from cutting edge news: I was expecting a dark tale of gloom and doom, a post-apocalyptic tableau of a born-again, prehistoric oil-free society. After all, Edwin Black is the author of the chillingly revelatory IBM and the Holocaust, a disheartening exposé of America's disgusting attraction to the racist pseudo-science of eugenics, War Against The Weak, and other sobering and impeccably researched investigative works.
Surely Black's new book about ending our country's self-destructive addiction to fossil fuels would be brilliant, but dark and deeply depressing.
Black states the problem clearly and without hyperbole or hysterics. He then presents a sane and remarkably rational step-by-step scheme for quitting our fossil fuel dependency. Along the way, he cites published, noncontroversial works plus his own primary research, which keeps the proceedings well out of the realm of science fiction, except perhaps for one element...
IT'S NO ACCIDENT
The fact that this unending and expanding thirst for oil is the world's economic and political choke point is no accident, as Black recalls from his previous book, Internal Combustion. Throughout history, fuel has been controlled by political and commercial interests that were, as now, two sides of the same coin. And despite the fact that oil pollutes, affects all other prices and forces us to play nice with interests that are antithetical to our own, a huge socioeconomic infrastructure supports and promotes its perpetuation. But rather than pound the obvious, Black calmly sets the table, then moves on to his recommendations for extricating ourselves from the nightmare.
The required actions are all rational and involve the use of existing technologies - electricity, bio-fuels, hydrogen fuel cells and more. Black lays it out week by week, with each successive step building upon previous ones to move away from the petroleum morass. The auto industry will have to be a large part of the solution. One would consider this a no-brainer with the economy in the dumper right now. Manufacturing and selling gas-free vehicles could revive the industry. But according to Black, automakers that have already developed the technology are reluctant to fully roll out new vehicles to compete with their large stock of unsold gas guzzlers. But the good news is that they would be forced to do so as their business spirals downward.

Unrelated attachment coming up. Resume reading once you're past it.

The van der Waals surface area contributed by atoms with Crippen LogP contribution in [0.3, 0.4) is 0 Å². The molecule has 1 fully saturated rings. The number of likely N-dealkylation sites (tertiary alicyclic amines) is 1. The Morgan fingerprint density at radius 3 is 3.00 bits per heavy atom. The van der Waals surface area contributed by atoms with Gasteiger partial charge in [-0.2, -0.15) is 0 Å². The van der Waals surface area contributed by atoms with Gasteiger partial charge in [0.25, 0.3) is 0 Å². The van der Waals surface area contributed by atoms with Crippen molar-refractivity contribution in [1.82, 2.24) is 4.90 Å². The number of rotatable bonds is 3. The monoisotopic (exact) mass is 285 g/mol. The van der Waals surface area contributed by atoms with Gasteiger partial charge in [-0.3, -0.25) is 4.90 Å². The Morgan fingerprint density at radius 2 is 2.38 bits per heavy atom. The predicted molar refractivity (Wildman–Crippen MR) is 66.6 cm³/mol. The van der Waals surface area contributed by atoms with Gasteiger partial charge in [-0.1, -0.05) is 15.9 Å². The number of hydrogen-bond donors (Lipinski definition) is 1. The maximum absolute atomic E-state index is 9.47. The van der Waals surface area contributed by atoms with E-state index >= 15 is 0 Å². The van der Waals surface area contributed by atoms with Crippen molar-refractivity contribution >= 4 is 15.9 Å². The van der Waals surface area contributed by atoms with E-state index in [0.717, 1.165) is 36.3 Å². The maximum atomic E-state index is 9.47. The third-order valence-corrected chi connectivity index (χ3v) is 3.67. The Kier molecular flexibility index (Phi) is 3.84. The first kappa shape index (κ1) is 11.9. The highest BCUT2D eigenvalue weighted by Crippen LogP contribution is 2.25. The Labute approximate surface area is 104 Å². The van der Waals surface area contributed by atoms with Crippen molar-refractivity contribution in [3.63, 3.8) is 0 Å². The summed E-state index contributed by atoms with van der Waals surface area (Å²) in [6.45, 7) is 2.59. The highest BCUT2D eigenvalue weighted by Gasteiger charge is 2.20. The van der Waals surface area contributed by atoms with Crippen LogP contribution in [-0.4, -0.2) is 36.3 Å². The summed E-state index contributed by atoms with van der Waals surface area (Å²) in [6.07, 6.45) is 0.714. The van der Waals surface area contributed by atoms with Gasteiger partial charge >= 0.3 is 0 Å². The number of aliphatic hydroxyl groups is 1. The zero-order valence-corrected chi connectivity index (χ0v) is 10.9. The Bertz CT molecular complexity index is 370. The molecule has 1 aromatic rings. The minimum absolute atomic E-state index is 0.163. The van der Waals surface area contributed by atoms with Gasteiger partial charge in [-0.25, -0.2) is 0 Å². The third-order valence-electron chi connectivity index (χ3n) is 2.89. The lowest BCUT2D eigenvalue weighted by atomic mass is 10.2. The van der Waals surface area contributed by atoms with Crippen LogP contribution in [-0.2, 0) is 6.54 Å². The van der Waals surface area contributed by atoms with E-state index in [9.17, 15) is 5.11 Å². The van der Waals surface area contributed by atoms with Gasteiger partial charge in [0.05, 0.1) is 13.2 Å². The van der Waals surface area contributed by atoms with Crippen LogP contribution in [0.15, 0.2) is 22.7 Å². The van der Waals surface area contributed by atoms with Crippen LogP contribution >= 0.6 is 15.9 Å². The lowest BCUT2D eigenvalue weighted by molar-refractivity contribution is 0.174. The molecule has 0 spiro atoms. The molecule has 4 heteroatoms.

The challenge is to get past the incumbent infrastructure. Between lobbyists, politicians and the public, the addiction to oil is entrenched. That's where The Plan requires some suspension of disbelief. With their profits on the line, we can expect a fierce and concerted campaign of fear, uncertainty, doubt and obfuscation to dissuade the migration from oil. The government, which should be part of the solution, is still a large part of the problem. The EPA, for example, makes conversion of internal combustion engines to alternative fuels more difficult, according to Black. And its determined indifference toward mileage standards has encouraged inefficiency, too.
So is Edwin Black's Plan the road map to our future? Maybe, but at worst, it's an excellent point of departure from our current suicidal path. Highly recommended.
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